My research project explores the future of the Cross-Border Insolvency Act 42 of 2000 in view of developments relating to cross-border insolvency regimes elsewhere. The continuing development of International trade and investment gave rise to the escalation in the amount of multinational enterprises that have debt, own assets and conduct business in numerous jurisdictions around the globe. The increase of cross-border insolvency as a global economic problem, gave rise for the need of a general equitable system to administer cross-border insolvency universally. The Model law on Cross-Border Insolvency was promulgated by the United Nations Commission on International Trade Law (UNCITRAL) in 1997. The purpose of the UNCITRAL Model Law on Cross-Border Insolvency is to assist states to equip their insolvency laws with a modern, harmonised and fair framework to address instances of cross-border insolvency more effectively.South Africa adopted the UNCITRAL Model Law on Cross-Border Insolvency by way of the Cross-Border Insolvency Act 42 of 2000. However the Cross-Border Insolvency act is not effectively operative. One of the main reasons why the act hasn’t become fully operative yet is because of the fact that the Act introduced a reciprocity clause. In my Research project I will address the issues caused by cross-border insolvency. I will discuss the common law position relating to cross-border insolvency in South Africa. I will furthermore indicate why the Cross-border Insolvency Act 42 of 2000 is not effectively operative in South Africa. Lastly I will compare the Cross-border Insolvency dispensation in South Africa to that of the United States of America, the United Kingdom and Australia.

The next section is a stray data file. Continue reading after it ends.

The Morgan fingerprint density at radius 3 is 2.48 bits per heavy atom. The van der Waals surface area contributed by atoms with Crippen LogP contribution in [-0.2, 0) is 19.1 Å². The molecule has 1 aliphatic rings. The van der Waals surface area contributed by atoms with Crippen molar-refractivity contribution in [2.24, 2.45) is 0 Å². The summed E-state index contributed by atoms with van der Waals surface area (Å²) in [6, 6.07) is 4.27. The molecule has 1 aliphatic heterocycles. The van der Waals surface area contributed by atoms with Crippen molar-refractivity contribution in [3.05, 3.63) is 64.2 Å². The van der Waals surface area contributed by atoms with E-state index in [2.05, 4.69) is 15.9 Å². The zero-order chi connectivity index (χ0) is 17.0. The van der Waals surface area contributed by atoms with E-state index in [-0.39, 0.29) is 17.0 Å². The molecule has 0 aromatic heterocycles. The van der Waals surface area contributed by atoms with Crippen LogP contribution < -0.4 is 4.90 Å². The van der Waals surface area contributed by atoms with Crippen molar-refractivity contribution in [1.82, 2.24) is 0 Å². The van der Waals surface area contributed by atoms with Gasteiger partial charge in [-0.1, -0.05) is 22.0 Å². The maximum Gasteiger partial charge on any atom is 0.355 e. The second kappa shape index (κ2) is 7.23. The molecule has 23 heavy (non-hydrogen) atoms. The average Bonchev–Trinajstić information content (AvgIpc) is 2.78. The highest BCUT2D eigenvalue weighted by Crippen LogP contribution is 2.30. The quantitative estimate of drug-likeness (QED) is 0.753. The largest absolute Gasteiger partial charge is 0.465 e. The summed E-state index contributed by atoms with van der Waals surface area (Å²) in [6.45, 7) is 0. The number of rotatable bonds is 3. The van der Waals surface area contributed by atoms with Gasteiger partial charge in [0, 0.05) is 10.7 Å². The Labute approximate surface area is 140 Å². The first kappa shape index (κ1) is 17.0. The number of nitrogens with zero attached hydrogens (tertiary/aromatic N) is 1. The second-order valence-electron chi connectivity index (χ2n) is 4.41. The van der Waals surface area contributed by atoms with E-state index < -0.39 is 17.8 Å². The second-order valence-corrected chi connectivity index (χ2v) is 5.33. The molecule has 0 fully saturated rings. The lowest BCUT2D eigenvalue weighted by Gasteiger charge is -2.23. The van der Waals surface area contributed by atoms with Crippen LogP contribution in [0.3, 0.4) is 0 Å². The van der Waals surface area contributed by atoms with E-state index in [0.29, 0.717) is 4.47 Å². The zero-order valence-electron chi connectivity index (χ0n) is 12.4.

Mini Dissertation (LLM)--University of Pretoria, 2015.